3. Passing through had at least one more verse, which seems to have gone down the memory hole. It referred to an incident during World War II, when a troop transport, the Dorchester was sunk by a German submariine:

    I was aboard the Dorchester
    The night that she went down
    And four chaplains gave their life-belts to the crew.
    Arm in arm on bended knee
    They prayed for you and me
    We’re all brothers and we’re only passing through.

    The act was one of great gallantry; the chaplains — Catholic, Protestant, and Jewish, if memory serves — went down with the ship.

    They were subsequently memorialized with a commemorative stamp.

    I first heard the verse in the 1950s when the song was sung by a folk singer who visited my high school. It is a shame it has been lost.

    1. Can someone please tell me in which year Cisco Houston recorded Passing Through for Folkways Records? Thank you very much in advance!

    2. I learned a slightly different version of that verse, but it was my favorite. Here’s how my mother sang it:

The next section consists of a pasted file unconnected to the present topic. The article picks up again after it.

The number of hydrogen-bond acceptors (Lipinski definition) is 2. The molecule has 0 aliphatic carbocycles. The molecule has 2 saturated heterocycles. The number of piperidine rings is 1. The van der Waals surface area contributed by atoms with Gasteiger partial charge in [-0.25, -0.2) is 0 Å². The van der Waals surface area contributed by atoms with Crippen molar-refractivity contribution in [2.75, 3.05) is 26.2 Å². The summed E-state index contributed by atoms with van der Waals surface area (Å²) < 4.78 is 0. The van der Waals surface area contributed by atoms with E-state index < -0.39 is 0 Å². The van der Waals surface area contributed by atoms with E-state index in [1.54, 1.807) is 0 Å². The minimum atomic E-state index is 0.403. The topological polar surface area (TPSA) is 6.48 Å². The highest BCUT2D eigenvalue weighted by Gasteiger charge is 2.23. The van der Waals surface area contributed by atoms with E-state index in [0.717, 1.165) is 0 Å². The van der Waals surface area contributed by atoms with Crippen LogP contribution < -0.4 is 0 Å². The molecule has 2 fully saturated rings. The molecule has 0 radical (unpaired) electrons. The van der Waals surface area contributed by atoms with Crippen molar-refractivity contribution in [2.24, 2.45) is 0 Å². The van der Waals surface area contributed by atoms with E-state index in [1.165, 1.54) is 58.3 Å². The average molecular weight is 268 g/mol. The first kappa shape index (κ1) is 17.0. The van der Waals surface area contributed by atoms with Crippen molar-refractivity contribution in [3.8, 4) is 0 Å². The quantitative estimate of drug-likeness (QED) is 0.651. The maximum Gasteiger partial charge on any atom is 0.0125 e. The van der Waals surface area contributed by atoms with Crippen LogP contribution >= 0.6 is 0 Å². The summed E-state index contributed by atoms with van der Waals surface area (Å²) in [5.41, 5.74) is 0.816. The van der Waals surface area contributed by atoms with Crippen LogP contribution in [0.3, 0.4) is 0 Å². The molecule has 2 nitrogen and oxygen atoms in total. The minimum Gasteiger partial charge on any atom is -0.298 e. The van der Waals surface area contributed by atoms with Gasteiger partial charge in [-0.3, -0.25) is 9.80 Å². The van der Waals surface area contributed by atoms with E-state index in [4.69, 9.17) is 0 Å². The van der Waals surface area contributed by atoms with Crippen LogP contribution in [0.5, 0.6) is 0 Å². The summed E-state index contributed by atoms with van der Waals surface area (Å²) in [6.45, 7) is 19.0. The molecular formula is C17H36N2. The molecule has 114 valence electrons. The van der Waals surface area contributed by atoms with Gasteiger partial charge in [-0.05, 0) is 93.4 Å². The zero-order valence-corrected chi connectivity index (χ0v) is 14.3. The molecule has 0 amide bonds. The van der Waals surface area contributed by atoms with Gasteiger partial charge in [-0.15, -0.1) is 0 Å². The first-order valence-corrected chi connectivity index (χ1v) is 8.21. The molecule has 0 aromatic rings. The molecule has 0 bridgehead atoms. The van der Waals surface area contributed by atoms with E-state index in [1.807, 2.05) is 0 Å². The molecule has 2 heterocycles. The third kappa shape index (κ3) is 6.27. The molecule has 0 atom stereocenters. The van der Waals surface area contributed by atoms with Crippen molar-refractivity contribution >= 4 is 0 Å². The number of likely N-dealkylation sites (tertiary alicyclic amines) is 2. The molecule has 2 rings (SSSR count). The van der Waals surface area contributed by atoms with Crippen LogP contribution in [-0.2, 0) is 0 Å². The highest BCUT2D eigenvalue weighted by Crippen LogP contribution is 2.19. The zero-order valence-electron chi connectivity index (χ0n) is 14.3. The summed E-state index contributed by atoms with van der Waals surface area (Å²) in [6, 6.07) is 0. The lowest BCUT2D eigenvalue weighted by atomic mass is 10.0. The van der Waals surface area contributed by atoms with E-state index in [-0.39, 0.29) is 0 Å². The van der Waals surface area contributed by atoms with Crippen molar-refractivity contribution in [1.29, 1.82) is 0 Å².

I was on the deck of the Dorchester that night
      When the chaplains gave their life-belts to the crew
      And they knelt on bended knee, prayed for all eternity
      For their brothers who were only passing through

  4. This song was also recorded by the folk group The Highwaymen and friends on their album ‘Hootenanny with the Highwaymen.” This was a folk group of the early 1960’s, most famous for their version of “Michael (Row the Boat Ashore),” not the Waylon Jennings/Willie Nelson/Johnny Cash/Kris Kristofferson collaboration. Their version contains the incorrect lyric “die for what is right.” You can find the album on-line but not on CD.

  5. One of our artists, Jim McGrath, has recorded a version of Passing Through with additional lyrics. We would like to arrange for proper mechanical rights as well as identify the publisher for the original. Can anyone here help?


  6. Back in `66, I heard singer and guitarist, Betsy Bick sing,
    “I heard Ghandi speak one night, I said man we`ve got to fight,
    He said love is the weapon we must use,
    It is love that we must choose so none will ever lose,
    Were all brothers, and were only passing through.”

  7. Kathy Sindin and I used to sing Passing Through in the sixties at Clarkstown Junior High.

    Recently I recalled it and started singing it again. It is a great song and I will be using it as the theme song for The Freedom Show. Thanks for researching this great song and posting the songwriter and other Passing Through lore.

    1. So much I didn’t know about Kathy Sindin. Perhaps so much we didn’t know about each other. High school was a pretty atomizing experience. Nor did I know this song then. Not till Leonard Cohen recorded it.